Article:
- Evolution, not revolution! (gradualism).
- Respect: 1. Respect for political opponents, 2. Alliances with close political forces, 3. Respect for the national feelings and interests of the Eurasian Economic Union’s member states (full respect for national sovereignty, territorial integrity, political regime, culture, voluntarity of integration, and so on).
8. Eurasianist policy in the field of nationalities
- Ethnic pluralism (as the alternative to multiculturalism).
- Identariansim: 3 levels of identity: 1. Peoples (e.g. Tatars), 2. Nation (e.g. Russian Federation), 3. Civilization (e.g. Eurasian Union, pan-Eurasian patriotism).
- Federalism / regionalism.
- Transfer of the capital of Russia behind the Urals.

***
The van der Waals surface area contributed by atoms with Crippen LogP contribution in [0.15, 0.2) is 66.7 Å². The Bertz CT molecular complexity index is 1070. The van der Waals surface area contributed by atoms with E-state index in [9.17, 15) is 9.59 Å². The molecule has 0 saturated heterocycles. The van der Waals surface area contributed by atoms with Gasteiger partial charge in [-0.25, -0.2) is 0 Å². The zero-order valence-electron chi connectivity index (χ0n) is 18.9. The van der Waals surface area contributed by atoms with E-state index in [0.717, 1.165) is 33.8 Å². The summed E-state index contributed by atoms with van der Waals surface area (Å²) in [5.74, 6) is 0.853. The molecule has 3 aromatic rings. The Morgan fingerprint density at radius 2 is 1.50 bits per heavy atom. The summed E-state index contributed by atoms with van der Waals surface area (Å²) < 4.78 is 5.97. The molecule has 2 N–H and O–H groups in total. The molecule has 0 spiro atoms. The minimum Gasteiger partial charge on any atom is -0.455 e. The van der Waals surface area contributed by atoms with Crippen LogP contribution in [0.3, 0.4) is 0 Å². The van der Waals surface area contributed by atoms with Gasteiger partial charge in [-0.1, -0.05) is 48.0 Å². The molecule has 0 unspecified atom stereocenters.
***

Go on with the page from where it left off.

9. Eurasianist policy in the field of economy
- Solidarism (non-class approach, employee stakeholding)
- Mixed economy (combination of plan to free market policies)
- Islamic banking
- Modernization without Westernization, reindustrialization of Russia (!)
10. Eurasianist policy in the field of democracy
- Explore the possibility of replacing the Western parliamentary party system with a hierarchical system of soviets (demotia). Three national-level councils: 1. The Federation Soviet, 2. The Soviet of Nationalities, 3. The Soviet of Professions (engineers, trade unionists, scientists, artist, etc.).
- Establishment of a Russian national idea on the basis of Eurasianism (ideocracy).
11. Eurasianist policy in the field of culture
- Archeofuturism, i.e. the development of modern Russian culture on the basis of the continuity of traditions and religious values).
- Cultural identity (de-Westernization).
12. Eurasianist foreign policy
- Promotion of Eurasian integration through public diplomacy and soft power.
- Support of a multipolar wold order.
Center for Continental Cooperation